This really is a sobering outbreak. The isolation of loved ones from their families, sometimes until they die, truly is heartbreaking. That is part of what really gets me angry about people comparing this to the flu. COVID-19 is not comparable. People with the flu get care and help. If they have family, they typically can see and talk to them. So many are saying "Don't worry, it's just the old and those with lowered immune systems die from it. We have plenty of examples of that not being the case, and even if it is, that's my youngest daughter. That's my husband. That's me. We matter.

I've done what seems right to prepare. If this starts hitting our direct area, we'll need to self-isolate for our own protection. Hopefully none of it will hit us. Even better, it won't hit anyone else, ever again. Unfortunately we know that is lowly likely. (don't worry, lowly likely is a thing, because I said it is) If you have any tips or experiences, feel free to add them to the comments.

I purposely did not take time to write this in any type of professional manner. This is just me, doing things and hoping that somehow it can give someone ideas, or others can correct for errors or oversights in how to prep so we all can be as safe as possible.

January 11, 2020

Shaking Hands with Death

 "Spend time with those you love."

"Appreciate everything."

"You never know how much time we have."

"Cherish every moment."

People find certain phrases acceptable once one visits with death and returns to continue yet another unmeasured walk among the living.

While true and substantial, they lack intensity. We who momentarily touched the stars may have a deeper understanding of those phrases, but they are an immature deflection to avoid what really happened. A pretty gloss over what we faced. The trauma we live with. The flashes that run through our minds when we're trying to just be normal.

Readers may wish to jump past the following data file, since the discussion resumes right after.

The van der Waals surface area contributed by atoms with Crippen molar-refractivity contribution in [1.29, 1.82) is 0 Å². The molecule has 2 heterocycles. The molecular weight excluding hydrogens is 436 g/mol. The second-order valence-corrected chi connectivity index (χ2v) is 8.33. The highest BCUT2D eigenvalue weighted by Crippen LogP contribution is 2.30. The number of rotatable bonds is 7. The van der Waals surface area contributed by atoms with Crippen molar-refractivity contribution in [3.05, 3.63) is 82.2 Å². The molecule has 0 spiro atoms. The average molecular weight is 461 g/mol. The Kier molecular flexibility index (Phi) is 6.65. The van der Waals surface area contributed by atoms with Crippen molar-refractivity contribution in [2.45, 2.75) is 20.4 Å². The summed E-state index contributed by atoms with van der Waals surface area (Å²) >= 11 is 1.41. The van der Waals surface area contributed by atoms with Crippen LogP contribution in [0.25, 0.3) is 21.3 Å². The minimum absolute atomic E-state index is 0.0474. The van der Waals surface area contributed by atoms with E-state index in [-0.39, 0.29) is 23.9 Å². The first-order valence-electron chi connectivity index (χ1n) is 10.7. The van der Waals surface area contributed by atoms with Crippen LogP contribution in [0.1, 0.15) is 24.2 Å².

Let's be real. We changed. Our personalities changed. Parts of us deepened and continue to seek depth in the shallow world that surrounds us. Parts of us caught on fire and continue to burn away. Out of fear, we clung to some remnants of us and we're afraid to let go, scared because with all that is new, we find comfort in the familiar. We don't talk about it much with our loved ones, or we do, and they freeze in concern of what it all implies. Will they run? Will they stay? Will they still love us? Do they understand we now love them more passionately than ever, even as we find our old selves distanced from our current existence? Will those who knew us accept our new parts as truth, or will they blame our illness, our experiences, possible brain changes?

So, when people ask, or when we try to relay what happened, we use the acceptable phrases. The safe ones.

And I am done with that.

You know what happened when I faced death? Nothing I thought would happen, that's for sure. After a couple years of mysterious symptoms, I momentarily lost consciousness while working from home at my computer. My head hit the computer screen and my customer was still talking to me through the headphones when I woke up, complaining about her order. It stunned me, her insignificant complaint about her order while I fought for consciousness. I quietly whispered, "Oh wow," and she stopped for a second to snicker, then continued.  I managed to politely let her know she'd get a call back, then I hung up and dialed my husband to come home from work right away. I do clearly remember knowing something was going violently wrong in my body, and with each minute, I felt time closing in.

Why didn't I call for an ambulance? I don't know. Perhaps because death never seemed to be like this in those occasional times we all have where we imagine what our final physical demise might feel like. The end. I always figured I'd know for sure it was happening. The crash of metal and glass, or I'd be in a bed, surrounded by loved ones, saying wise and loving words until my soul peacefully surrendered to the great beyond. Drowning seemed a possibility, given my love of water. As a pre-teen, I partially drowned. I got to the point of drowning where the body stops fighting and is paralyzed. My head went back, and I was staring at the clouds, keenly aware of the beauty of the blue surrounding each cloud, feeling oddly at peace. I saw too much for a human, too far beyond the horizon. People in the distance, trees, a view not possible apart from a moment like this. I watched someone point and yell. My brother jumped, he ran to the water, he pulled me out. I admired his swift reaction but hated him for saving me because in that brief time, I'd come to peace with leaving and been partway out of this world, and it felt beautiful. I've never lost touch with that moment.